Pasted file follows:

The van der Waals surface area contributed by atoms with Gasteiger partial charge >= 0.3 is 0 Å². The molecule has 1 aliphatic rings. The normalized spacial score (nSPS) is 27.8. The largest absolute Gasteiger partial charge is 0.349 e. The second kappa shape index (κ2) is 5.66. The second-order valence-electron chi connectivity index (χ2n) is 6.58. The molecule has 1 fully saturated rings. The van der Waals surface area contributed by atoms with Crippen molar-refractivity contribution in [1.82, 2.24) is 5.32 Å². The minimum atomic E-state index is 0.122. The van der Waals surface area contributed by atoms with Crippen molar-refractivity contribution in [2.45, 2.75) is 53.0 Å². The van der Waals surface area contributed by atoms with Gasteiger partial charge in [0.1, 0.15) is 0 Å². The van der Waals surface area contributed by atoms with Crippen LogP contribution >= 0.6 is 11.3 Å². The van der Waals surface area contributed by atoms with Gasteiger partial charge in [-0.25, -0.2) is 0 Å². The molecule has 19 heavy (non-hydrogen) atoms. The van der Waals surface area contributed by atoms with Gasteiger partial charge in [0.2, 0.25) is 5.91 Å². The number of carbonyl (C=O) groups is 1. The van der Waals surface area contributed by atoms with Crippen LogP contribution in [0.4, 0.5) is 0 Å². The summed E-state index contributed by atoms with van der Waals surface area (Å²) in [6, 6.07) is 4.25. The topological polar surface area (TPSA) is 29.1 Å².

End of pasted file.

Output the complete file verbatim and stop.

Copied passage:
The van der Waals surface area contributed by atoms with Gasteiger partial charge >= 0.3 is 0 Å². The molecule has 1 aliphatic rings. The normalized spacial score (nSPS) is 27.8. The largest absolute Gasteiger partial charge is 0.349 e. The second kappa shape index (κ2) is 5.66. The second-order valence-electron chi connectivity index (χ2n) is 6.58. The molecule has 1 fully saturated rings. The van der Waals surface area contributed by atoms with Crippen molar-refractivity contribution in [1.82, 2.24) is 5.32 Å². The minimum atomic E-state index is 0.122. The van der Waals surface area contributed by atoms with Crippen molar-refractivity contribution in [2.45, 2.75) is 53.0 Å². The van der Waals surface area contributed by atoms with Gasteiger partial charge in [0.1, 0.15) is 0 Å². The van der Waals surface area contributed by atoms with Crippen LogP contribution >= 0.6 is 11.3 Å². The van der Waals surface area contributed by atoms with Gasteiger partial charge in [-0.25, -0.2) is 0 Å². The molecule has 19 heavy (non-hydrogen) atoms. The van der Waals surface area contributed by atoms with Gasteiger partial charge in [0.2, 0.25) is 5.91 Å². The number of carbonyl (C=O) groups is 1. The van der Waals surface area contributed by atoms with Crippen LogP contribution in [0.4, 0.5) is 0 Å². The summed E-state index contributed by atoms with van der Waals surface area (Å²) in [6, 6.07) is 4.25. The topological polar surface area (TPSA) is 29.1 Å².